Our in-country team would be made up of Ben Kraljev the leader, John Mansur Larry Harwood Jim Cherry and myself. We were now officially Eric’s “Pistoleros”. What is strange are all the strings that had to be pulled to put this team together. Heinie and Jim Cherry were retired and had to be recalled to active duty. Ben was at the Royal War College in England and had to get an early dismissal. John Mansur was a student at AFIT, in the middle of finishing up his Masters in Aeronautical Engineering and had to get a special leave of absence. I have already told you of my mess at NKP.

New KAF T-28D-5
(N. Crocker Photo)
Ben was well known to Larry Ropka as he had worked with him on the plan for the Son Tay prison camp raid. Mansur was a Raven FAC, who Klingaman and I both knew in Laos in 1968-69 and would work with the FACs and the O-1s. He would also help me with the Direct Air Support Center (DASC). Harwood was an operations officer at USMACTHAI but was a long time Air Commando and had significant T-28 experience. He would work with the T-28s and the AU-24 Helio Stallions. Just my luck, I was put in charge of setting up a Tactical Air Control System for Joint Operations involving all of the Khmer military units. They must have heard of my success with getting the Lao to establish a JOC. I would also help Larry with the T-28s. Ben as well as being our leader would oversee the airlift side of the project to include the Hueys.

New KAF Pilot
(N. Crocker Photo)
The Khmer Air Force (KAF) was to be given a facelift with a new complement of late model AT-28D-5s that would operate out of Phnom Penh and a couple of outlying forward operating locations. The number of FAC aircraft (O-1Ds) and pilots were increased to upgrade their ability to control the increase in TACAIR. AU-24s were for sensor relay and to use as gun ships with their side firing 20mm Gatling gun. It was awesome to watch the AU-24s lay down a heavy concentration of fire. KAF airlift had been improved with the acquisition of C-123Ks. Upon inspection of the UH-1 fleet, it was found that the choppers were in a sad state from overuse and neglect. The entire fleet of Huey helicopters (gun ships and slicks) would have to be placed through an in country IRRAN to bring each one up to almost new aircraft standards. The Waterpump training facility at Udorn was transferred to USMACTHAI and would train all of the replacement crews for the O-1s and the T-28s. All of our heavy maintenance would be done at Don Muang in Bangkok, Thailand. Once we had all of this in place, it should give the KAF a significant improvement in their overall TACAIR capability.

It was simple, all we had to do was completely rebuild the Khmer Air Force and increase its effectiveness so as to offset the loss of U.S. TACAIR in Southeast Asia. We had a very challenging six months ahead of us to make the plan work. It was the same old scenario we faced in Laos. Every rainy season the good guys would kick the bad guys out of all their forward positions, and every dry season the bad guys would go on the offense and take it all back. Our team was now ready to go in-country as the dry season was just beginning and would continue until May or June when the wet season began.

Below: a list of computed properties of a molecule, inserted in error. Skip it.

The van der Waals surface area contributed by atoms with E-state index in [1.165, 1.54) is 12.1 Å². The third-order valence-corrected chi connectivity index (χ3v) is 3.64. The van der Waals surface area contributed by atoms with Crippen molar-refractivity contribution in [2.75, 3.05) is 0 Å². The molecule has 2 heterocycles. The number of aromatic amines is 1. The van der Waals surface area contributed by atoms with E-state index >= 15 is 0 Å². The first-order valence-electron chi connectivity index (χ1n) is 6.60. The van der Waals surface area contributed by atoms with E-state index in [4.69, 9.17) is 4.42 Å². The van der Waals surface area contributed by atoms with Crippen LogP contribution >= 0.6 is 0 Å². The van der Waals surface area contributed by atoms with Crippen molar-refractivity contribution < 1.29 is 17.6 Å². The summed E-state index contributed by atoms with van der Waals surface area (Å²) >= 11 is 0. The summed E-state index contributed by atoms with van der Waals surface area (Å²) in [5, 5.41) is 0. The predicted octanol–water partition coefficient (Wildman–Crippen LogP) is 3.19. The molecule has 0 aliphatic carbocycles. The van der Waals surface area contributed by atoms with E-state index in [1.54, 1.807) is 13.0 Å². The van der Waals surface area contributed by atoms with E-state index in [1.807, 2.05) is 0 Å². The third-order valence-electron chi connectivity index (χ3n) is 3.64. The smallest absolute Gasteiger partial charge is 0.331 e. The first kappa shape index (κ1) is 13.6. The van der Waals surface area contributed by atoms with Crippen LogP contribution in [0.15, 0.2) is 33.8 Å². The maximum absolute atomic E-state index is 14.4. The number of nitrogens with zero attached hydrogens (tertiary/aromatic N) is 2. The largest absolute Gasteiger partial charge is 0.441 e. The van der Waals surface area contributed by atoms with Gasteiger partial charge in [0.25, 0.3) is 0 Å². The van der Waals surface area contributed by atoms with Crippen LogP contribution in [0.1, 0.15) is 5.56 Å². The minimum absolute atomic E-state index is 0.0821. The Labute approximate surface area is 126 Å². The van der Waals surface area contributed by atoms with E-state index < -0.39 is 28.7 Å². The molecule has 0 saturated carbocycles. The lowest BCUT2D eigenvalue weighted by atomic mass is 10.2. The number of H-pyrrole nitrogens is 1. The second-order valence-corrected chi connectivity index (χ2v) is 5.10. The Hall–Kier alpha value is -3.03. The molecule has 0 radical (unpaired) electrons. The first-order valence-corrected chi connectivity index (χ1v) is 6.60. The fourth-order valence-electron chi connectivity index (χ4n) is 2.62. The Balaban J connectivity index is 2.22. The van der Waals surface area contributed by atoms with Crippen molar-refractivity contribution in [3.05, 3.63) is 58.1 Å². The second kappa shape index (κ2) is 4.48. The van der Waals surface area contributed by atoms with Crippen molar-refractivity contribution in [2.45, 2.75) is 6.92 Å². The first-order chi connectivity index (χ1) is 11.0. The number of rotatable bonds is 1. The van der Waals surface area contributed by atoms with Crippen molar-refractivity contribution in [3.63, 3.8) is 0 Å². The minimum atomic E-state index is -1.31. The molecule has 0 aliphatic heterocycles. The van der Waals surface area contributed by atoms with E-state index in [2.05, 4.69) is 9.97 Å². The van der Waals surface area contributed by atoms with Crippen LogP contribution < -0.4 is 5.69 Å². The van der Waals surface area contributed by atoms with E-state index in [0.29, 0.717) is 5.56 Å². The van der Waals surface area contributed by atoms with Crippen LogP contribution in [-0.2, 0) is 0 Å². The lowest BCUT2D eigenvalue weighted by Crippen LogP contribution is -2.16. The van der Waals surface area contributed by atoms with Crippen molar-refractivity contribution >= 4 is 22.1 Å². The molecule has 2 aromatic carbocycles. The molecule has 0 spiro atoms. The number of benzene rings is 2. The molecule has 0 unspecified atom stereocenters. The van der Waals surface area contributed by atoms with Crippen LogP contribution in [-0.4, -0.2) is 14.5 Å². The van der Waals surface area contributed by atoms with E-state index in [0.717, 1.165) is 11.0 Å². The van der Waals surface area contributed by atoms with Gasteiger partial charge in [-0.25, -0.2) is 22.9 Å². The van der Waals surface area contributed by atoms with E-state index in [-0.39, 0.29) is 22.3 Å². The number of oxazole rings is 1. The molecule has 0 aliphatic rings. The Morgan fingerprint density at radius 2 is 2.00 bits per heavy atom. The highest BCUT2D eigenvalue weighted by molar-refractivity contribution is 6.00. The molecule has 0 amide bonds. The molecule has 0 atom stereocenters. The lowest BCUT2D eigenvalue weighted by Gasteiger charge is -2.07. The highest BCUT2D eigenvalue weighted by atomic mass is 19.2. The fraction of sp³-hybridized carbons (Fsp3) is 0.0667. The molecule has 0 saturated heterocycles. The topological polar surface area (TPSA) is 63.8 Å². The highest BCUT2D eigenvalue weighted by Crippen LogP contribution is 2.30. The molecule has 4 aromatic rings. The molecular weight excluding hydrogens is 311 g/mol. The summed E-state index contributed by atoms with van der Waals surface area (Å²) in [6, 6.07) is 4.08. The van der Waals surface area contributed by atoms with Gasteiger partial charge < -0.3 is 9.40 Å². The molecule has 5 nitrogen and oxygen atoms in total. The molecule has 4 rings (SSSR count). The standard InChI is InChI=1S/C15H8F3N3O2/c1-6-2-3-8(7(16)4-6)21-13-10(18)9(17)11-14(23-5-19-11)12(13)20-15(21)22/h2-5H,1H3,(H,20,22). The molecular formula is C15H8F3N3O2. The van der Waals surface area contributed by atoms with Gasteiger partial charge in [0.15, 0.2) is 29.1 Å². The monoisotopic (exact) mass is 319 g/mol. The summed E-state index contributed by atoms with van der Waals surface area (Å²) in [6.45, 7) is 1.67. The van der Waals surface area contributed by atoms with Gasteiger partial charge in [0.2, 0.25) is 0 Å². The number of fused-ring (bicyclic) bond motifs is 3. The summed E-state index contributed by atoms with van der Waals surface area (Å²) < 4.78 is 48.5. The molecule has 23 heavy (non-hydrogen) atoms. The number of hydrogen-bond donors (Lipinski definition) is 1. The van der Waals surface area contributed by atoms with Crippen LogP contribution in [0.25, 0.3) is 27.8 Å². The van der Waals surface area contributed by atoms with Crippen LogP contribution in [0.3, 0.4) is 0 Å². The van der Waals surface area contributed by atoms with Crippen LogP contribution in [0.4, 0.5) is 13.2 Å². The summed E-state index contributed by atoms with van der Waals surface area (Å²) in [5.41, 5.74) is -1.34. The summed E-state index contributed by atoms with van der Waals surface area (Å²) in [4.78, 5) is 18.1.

Welcome To Phnom Penh


We arrived at Pochentong Airport and were met by an Army guy, who was to pick us up and drive us into Phnom Penh. He would then take us to our quarters that had already been arranged for us. I noticed right away there was something ominous about the car he was driving. It was a black Chevrolet with armor plating in the doors and heavy bulletproof glass all the way round the car. I asked the silly question, “what is all this protection for”? He said that sometimes ambushes were set up to hit the embassy cars. That is why the cars were armored and they were careful as to the routes they would take. He said that they never used the same route two times in a row. I also noticed that there was no air conditioning. He said there was a State Department directive to disconnect the air from all the cars because of the 1973 oil embargo.

The bulletproof glass made it impossible to lower the windows and this made for a very hot car. If the bad guys didn’t get you, heat stroke would. I remember Johnny’s parting words “you guys take care now”.

On the way to our quarters, we stopped by the Embassy. Immediately apparent to me were the blast walls that sheltered both sides of all the walkways leading to the main building. Second silly question, “What are those blast fences supposed to protect you from”? He said that periodically the Embassy would be the target of the Russian 122mm rockets and captured 105mm Howitzers that the bad guys fired into the city. The contingency plan for a rocket or artillery attack, called for everyone to get into the Embassy stairwell. The blast walls were to protect you while you were running for cover. It was like the sand filled ammo cans I had in Laos, but on a larger scale.